Oakville’s Crosstown Heritage Trail will receive a significant upgrade thanks to funding through the Canada 150 Community Infrastructure Program in southern Ontario. The important investment in the trail and its pedestrian and cycling facilities is part of the federal government’s activities to honour Canada’s 150th anniversary of Confederation in 2017. The Federal Economic Development Agency for Southern Ontario (FedDev Ontario) will contribute up to $235,000 of the total project cost of $735,000. The remaining $500,000 share of the project was included in the town’s capital budget as part of the Active Transportation Master Plan. Continue reading Oakville’s Crosstown Heritage Trail to benefit from Canada 150 funding
Fire crews visiting homes from May 24 to July 31, 2016 to promote home fire safety
If your home is 10 to 12 years old, you may get a friendly visit from members of the Oakville Fire department during the next couple of months.
Oakville firefighters will be knocking on doors across town as part of the Home Awareness Program running from May 24 to July 31, 2016. This year crews will target homes that are 10 to 12 years old in an effort to educate homeowners about the need to replace smoke and carbon monoxide (CO) alarms before they reach their expiry date.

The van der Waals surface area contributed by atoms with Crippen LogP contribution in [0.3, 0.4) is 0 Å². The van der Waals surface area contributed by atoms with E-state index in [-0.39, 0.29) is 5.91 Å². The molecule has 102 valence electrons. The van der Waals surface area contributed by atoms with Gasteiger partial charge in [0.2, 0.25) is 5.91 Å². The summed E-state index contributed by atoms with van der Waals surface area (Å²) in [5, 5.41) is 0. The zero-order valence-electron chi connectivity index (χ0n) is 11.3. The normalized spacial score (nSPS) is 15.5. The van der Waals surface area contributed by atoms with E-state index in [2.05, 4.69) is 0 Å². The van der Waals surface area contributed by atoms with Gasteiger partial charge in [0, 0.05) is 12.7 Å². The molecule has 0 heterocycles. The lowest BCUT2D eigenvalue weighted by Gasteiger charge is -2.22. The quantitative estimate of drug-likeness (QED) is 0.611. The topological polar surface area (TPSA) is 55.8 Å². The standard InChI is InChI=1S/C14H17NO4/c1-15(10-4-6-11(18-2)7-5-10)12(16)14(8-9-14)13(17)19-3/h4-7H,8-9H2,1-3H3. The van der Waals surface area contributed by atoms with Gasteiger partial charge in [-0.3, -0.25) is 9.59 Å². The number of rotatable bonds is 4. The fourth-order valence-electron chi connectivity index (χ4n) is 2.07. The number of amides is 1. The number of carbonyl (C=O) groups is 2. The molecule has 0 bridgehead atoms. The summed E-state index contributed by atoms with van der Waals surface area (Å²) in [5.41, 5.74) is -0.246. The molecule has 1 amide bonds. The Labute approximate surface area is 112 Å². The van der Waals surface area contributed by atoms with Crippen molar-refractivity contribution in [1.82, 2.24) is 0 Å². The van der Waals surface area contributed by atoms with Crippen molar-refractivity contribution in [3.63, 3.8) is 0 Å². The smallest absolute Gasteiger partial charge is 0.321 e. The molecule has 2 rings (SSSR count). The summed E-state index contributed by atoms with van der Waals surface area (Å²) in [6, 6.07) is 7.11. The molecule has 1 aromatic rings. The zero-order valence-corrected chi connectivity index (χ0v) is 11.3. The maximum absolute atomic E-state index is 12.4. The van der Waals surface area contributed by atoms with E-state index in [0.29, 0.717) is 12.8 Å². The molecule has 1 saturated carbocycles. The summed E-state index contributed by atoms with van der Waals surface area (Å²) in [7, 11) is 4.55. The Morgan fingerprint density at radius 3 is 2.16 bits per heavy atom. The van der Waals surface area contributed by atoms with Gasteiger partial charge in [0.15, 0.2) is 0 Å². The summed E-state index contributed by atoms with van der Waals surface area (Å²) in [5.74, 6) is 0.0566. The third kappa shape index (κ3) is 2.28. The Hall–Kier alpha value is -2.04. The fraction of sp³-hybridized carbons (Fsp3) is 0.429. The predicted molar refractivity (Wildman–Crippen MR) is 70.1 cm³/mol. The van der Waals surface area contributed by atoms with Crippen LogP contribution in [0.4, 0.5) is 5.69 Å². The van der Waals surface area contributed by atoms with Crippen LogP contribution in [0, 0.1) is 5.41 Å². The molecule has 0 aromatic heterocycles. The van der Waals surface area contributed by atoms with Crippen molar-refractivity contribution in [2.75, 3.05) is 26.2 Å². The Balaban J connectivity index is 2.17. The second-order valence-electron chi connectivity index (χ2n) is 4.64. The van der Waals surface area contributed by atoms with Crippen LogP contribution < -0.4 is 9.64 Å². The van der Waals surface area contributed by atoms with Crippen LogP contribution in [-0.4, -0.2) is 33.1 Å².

“We want to make sure residents take every precaution to stay safe if a fire occurs in their home,” said Fire Chief Brian Durdin. “Many people don’t realize that smoke alarms lose their effectiveness over time. Maintaining smoke and CO alarms means not only testing them every month, but also replacing them before they reach their expiry date.”
The door-to-door safety campaign also provides residents an opportunity to discuss fire safety issues with trained firefighters who will distribute fire safety information and conduct a quick survey to help identify fire hazards that should be addressed by the homeowner.
Battery operated and hardwired smoke alarms need to be replaced every 10 years. CO alarms also have a shelf life and should be installed and replaced according to manufacturer’s instructions in order to remain effective. The Oakville Fire department recommends hiring a licensed electrical contractor to replace hardwired smoke and CO alarms. Residents can find one in their area by visiting the Electrical Safety Authority website.
It is the law in Ontario to have working smoke alarms and CO alarms in your home or cottage. For more information, including home fire safety tips, visit the Fire Safety and Guidelines page.